Readers’ letters, February 19
PM should talk about staying in
Following the heavy Parliamentary defeat of Theresa May’s Brexit plan, the time has come to review the mantra that ‘Brexit means Brexit’, and to ask why the quest for Brexit arose – and why it persists.
As I see it, the main objections to Britain’s continuation in the EU project, whatever the detail, are all ultimately linked to retaining a semblance of an independent national identity with a unique culture in an increasingly interconnected world.
I share with the ‘leave’ campaigners of 2016 a desire to protect our country from further European political integration, and to increase or at least retain powers for our national Parliament.
It is time to acknowledge and examine the common ground between leavers and remainers. Our Parliament needs to look again at Cameron’s deal to remain, so that the split in the country can begin to be healed, and potential break-up of the UK can be avoided.
Instead of devoting her skills to a negotiation to leave the EU, Theresa May should devote her skills to a negotiation for ‘staying in’. Perhaps, she could even improve on the terms of the deal with Europe that her predecessor announced.
As ‘a reluctant remainer’ at the time of the Referendum, I still hold the view that Britain’s interests are best served by being “In Europe - but not run by Europe”.
Coun Roger Mace, Kellet Ward, Lancaster City Council, Halton Road, Nether Kellet
Drivers are just too aggressive
I am regularly hassled by following drivers while attempting to drive at 20mph in 20mph zones. This ‘hassle’ in the form of aggressively ‘pushing’ from behind, is dangerous and worrying.
Evidence appears to suggest that 20mph zones show little benefit with regard to increasing road safety, but they are presumably occasionally ‘policed’, I am not prepared to risk ‘licence points’ by exceeding these clearly stated limits.
I particularly refer to Halton and Hornby 20mph zones.
I Robertson, Wray
Upsides to the new bus lane
I refer to the letter from Antony Graham regarding the newly introduced bus lane on Greyhound Bridge and acknowledge that at peak times there may be increased congestion on the approaches to the bridge. However, I do believe we should not overlook the benefits of the new system of which I believe there are three.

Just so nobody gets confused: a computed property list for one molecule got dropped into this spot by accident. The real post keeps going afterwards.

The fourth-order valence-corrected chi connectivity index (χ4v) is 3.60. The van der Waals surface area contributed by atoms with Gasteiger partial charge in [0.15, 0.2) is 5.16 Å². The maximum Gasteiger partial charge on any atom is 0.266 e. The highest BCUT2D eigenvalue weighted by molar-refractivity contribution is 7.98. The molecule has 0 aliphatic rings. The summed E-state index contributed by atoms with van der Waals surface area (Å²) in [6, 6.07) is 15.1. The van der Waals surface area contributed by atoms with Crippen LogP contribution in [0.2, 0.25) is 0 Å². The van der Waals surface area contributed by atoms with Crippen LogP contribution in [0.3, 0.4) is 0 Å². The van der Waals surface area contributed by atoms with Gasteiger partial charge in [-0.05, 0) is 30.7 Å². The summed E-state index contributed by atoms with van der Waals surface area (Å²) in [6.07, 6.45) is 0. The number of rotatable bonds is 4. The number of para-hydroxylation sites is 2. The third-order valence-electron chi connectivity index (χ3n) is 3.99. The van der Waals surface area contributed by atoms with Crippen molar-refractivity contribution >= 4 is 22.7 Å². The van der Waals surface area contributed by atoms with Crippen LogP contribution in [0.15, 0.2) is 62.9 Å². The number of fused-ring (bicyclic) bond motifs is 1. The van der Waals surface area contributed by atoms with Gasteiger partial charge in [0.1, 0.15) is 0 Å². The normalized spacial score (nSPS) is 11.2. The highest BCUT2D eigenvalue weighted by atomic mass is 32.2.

Firstly buses stopping at the Sainsbury’s and Millennium Bridge stops do not have to pull out into busy lanes of traffic, secondly, the lane markings and signs for those going to the motorway are much clearer and thirdly there is not the mad dash of cars travelling towards Carlisle Bridge ending the constant jousting for position when the two lanes merged into one.
Mike Jones, Hall Park, Lancaster
What great RAF celebrations
After a year of celebrations and commemorative events to mark the Royal Air Force’s centenary, here at the RAF100 Appeal we have taken stock of the incredible public and corporate support that sent our campaign soaring to new heights.
Last year was a truly momentous occasion.
Through RAF100 Inspire, more than 1.6 million children were reached through the RAF’s educational initiatives.
More than 165,000 visitors were able to engage with the RAF through the static Aircraft Tour, which visited six UK venues.
Engagement brought the RAF into contact with the British public through sport, education and digital media.
The appeal has raised more than £3million to date which will enable the Royal Air Force, RAF Benevolent Fund, RAF Association, RAF Charitable Trust and RAF Museum to ensure all members of the RAF family – past, present and future – are honoured, supported and inspired.
Chairman of the